10 cm�

0.4 mm�

0.6 mm�

10 cm�

0.3 mm�

0.7 mm�

10 cm�

0.2 mm�

0.8 mm�

10 cm�

0.1 mm�

0.9 mm�

10 cm�

Each test tube will be labelled so I know what is in each. I think that a 1:1 ratio of amylase to pectinase will make the clearest juice because both amylase and pectinase clarify the juice. It may be possible that amylase is more efficient that pectinase or vice versa.

Equipment:

Colorimeter

10xTest tubes

Measuring cylinder

2x 100 ml beaker

Measuring balance

Amylase

Pectinase

Cloudy apple juice (3 types)

25ml syringe

2x5ml syringes

Water bath

Thermometer

Glass rod

Spatula

Test tube rack

Stopwatch

I am using 3 different types of apple juice to see from which one I get the best results. I will find this out during my pilot experiments and then I will use the one, which produces the best results in my actual experiment.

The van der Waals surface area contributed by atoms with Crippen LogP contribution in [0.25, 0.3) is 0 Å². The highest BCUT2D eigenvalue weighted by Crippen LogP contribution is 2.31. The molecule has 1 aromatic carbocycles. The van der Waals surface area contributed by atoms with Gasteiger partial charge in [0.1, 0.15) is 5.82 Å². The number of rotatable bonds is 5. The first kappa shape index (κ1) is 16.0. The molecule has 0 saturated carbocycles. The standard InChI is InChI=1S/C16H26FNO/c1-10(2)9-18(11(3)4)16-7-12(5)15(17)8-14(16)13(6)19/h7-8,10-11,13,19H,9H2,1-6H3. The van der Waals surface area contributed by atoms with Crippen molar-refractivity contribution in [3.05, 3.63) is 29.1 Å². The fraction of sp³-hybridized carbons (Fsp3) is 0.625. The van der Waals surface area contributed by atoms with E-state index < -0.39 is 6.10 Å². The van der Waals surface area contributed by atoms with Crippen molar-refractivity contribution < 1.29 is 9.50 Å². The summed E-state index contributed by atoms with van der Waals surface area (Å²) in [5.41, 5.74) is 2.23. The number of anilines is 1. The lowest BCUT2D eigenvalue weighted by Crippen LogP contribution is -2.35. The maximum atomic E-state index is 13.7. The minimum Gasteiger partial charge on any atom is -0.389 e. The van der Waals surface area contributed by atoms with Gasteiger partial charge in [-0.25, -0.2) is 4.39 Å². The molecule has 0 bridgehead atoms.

I am using a colorimeter because it measures light intensity and it is the most accurate piece of equipment available to me to measure the clarification of the apple juice. I will use the measuring cylinder to measure out the volume of distilled water to mix with the amylase. I will use one 25ml syringe to measure out 10cm� apple juice to put into each test tube. I will use one 5ml syringe to measure out the volumes of amylase to put into each test tube and I will make the plunger on it with an A so that I know it is the syringe used for amylase. This will avoid contamination. I will make the other 5ml syringe with a p on the top of the plunger where it is clearly visible and then I will use it to measure out the volumes of pectinase to add to each test tube. I am using a water bath because it can keep the water at a constant 35?C rather than a Bunsen burner and beaker full of water. I will use the glass rod to stir the 1% amylase solution to make sure all the amylase is dissolved and that there are no clumps of the powder at the bottom.